The Truth About Privilege

Privilege. It’s a scary word for some. The idea that one group of people is automatically counted while others are left behind – seen as better, and treated as such, is repulsive. I think a lot of people feel this way, both those with privilege and those without. No one alive today created the system that dolls out privilege more than it does basic human rights – some simply exploit it. (I feel like these people are the minority to be clear.)

For me, I’ve been aware of privilege most of my life. I’m a disabled, gay, bi-gendered (or genderqueer, I really don’t care what label is used) non-Christian, white person. In nearly every category I have been the one who is outside of privilege. But it wasn’t until I was aware of my own privilege that I became aware of privilege as a concept. I grew up in a comfortable enough family. Money wasn’t an issue. Sure both of my parents always wanted more, but neither of them were actually hurting for it. Vacations and Nintendo and Christmas gifts – they were all standard. And by standard I mean not-so-standard but at the time I didn’t realize that.

By the time I was fourteen however, I was more or less on my own. Being openly gay in an uber-conservative, Catholic family was not advisable, but I didn’t care. I suddenly found myself bouncing place to place and at times homeless. My upper-middle class privilege was gone. I felt like I was Cinderella in reverse. But it humbled me. And it cleared a lot of things up.

Throughout high school heterosexual privilege was very, very loud. I saw it everywhere and experienced it at least a dozen times a day. I had to worry about my physical safety, who I hung out with, where I went and what I wore – all centered around my sexual orientation and gender identity. I have also been disabled my entire life, having dozens of brain surgeries, a few heart surgeries, bone surgeries (I have a brittle bone disease), and was severely hard of hearing. Now I’m actually deaf, have been diagnosed with an autoimmune disease, bone marrow disorder and a few other chronic problems that leaves me joking about how my body hates me. But going through school, getting note takers because I could not write, or testing accommodations, figuring out how to understand when I could not hear well… it was always a struggle. Because again, I was not privileged.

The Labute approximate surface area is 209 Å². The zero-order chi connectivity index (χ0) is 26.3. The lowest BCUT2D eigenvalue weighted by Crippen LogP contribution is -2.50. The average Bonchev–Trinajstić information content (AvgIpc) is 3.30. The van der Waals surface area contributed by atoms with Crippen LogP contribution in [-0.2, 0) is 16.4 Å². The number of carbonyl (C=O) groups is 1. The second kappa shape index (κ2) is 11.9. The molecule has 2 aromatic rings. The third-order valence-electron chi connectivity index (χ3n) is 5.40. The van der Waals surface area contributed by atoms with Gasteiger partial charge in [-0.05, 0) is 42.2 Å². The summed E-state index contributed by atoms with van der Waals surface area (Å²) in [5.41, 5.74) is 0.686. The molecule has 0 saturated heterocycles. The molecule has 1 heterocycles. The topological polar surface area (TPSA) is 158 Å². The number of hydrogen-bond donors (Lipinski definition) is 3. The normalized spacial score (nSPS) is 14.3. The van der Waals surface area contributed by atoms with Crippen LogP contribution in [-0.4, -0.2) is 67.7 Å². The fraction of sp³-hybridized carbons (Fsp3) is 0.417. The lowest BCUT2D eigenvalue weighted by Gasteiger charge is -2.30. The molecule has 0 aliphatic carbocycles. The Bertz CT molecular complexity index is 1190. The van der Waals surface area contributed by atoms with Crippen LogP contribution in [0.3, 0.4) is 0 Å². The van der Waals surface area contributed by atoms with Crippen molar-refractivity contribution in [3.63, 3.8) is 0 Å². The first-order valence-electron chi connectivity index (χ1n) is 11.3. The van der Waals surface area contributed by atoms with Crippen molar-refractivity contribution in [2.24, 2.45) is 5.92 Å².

I love my husband, Roy. But he and I are very different, and not just in terms of personality; our life experiences are also polar opposites. Roy is white, Christian and stayed in the closet until his early thirties. His family is very comfortable, so as a child he never went without (this is not the same as being spoiled, Roy and his siblings are not spoiled, but they also were never deprived of anything due to lack of resources). Roy is able-bodied. Roy has had every privilege that exists for most of his life. And until a few years ago he had never heard of privilege. Like it didn’t exist.

ROY: You have to understand that the whole concept of privilege is a new thing. It’s only come up in the last five years or so. I’m still trying to wrap my head around it.

Except privilege has existed a lot longer than that. The idea of privilege has existed longer and so has a lot of the terminology. I was speaking out against heterosexism (institutionalized straight privilege) for nearly twenty years.

What started out as a discussion about something where privilege simply came up, but was not the focus became an intense fifty minute discussion about whether it even existed.

For me, being aware for so long, and seeing a man who is probably ten times the person I am (seriously a better human than me) – it hurt to see his struggle to understand. He admitted when hearing it before he just figured it was liberal propaganda. Then he, my fiercest advocate in all things, found himself backed into a corner, ablesplaining a few things to me. When I told him that was what he was doing he looked hurt. And I was hurt. And that’s the thing about privilege – nothing good comes from it, to those who are privileged to those who are not.